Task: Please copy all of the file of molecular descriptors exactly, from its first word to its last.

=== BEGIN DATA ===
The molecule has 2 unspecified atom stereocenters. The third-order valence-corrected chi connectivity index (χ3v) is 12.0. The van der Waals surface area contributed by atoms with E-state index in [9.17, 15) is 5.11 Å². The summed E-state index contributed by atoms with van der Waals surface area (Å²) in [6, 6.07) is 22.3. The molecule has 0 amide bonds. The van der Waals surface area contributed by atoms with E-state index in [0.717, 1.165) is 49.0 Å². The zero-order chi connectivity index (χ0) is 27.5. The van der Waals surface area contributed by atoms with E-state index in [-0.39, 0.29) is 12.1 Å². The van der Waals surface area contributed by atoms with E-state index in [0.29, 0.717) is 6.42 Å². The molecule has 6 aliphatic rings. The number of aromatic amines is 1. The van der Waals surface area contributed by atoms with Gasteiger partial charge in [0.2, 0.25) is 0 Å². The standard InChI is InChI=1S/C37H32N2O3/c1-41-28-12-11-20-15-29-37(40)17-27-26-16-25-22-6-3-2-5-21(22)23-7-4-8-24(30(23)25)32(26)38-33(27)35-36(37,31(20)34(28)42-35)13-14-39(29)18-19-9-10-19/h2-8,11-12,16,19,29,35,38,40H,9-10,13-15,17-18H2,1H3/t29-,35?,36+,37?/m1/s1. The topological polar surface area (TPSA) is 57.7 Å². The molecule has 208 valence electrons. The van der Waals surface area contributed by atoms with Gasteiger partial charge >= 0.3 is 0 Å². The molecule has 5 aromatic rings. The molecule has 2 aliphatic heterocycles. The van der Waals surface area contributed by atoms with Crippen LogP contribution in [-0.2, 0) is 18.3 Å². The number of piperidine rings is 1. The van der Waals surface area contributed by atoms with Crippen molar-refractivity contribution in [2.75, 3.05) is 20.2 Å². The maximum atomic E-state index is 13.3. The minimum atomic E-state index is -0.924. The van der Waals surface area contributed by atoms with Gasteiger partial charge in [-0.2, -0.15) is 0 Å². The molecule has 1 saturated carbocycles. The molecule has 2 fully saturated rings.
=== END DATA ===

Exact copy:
The molecule has 2 unspecified atom stereocenters. The third-order valence-corrected chi connectivity index (χ3v) is 12.0. The van der Waals surface area contributed by atoms with E-state index in [9.17, 15) is 5.11 Å². The summed E-state index contributed by atoms with van der Waals surface area (Å²) in [6, 6.07) is 22.3. The molecule has 0 amide bonds. The van der Waals surface area contributed by atoms with E-state index in [0.717, 1.165) is 49.0 Å². The zero-order chi connectivity index (χ0) is 27.5. The van der Waals surface area contributed by atoms with E-state index in [-0.39, 0.29) is 12.1 Å². The van der Waals surface area contributed by atoms with E-state index in [0.29, 0.717) is 6.42 Å². The molecule has 6 aliphatic rings. The number of aromatic amines is 1. The van der Waals surface area contributed by atoms with Gasteiger partial charge in [0.2, 0.25) is 0 Å². The standard InChI is InChI=1S/C37H32N2O3/c1-41-28-12-11-20-15-29-37(40)17-27-26-16-25-22-6-3-2-5-21(22)23-7-4-8-24(30(23)25)32(26)38-33(27)35-36(37,31(20)34(28)42-35)13-14-39(29)18-19-9-10-19/h2-8,11-12,16,19,29,35,38,40H,9-10,13-15,17-18H2,1H3/t29-,35?,36+,37?/m1/s1. The topological polar surface area (TPSA) is 57.7 Å². The molecule has 208 valence electrons. The van der Waals surface area contributed by atoms with Gasteiger partial charge >= 0.3 is 0 Å². The molecule has 5 aromatic rings. The molecule has 2 aliphatic heterocycles. The van der Waals surface area contributed by atoms with Crippen LogP contribution in [-0.2, 0) is 18.3 Å². The number of piperidine rings is 1. The van der Waals surface area contributed by atoms with Crippen molar-refractivity contribution in [2.75, 3.05) is 20.2 Å². The maximum atomic E-state index is 13.3. The minimum atomic E-state index is -0.924. The van der Waals surface area contributed by atoms with Gasteiger partial charge in [-0.2, -0.15) is 0 Å². The molecule has 1 saturated carbocycles. The molecule has 2 fully saturated rings.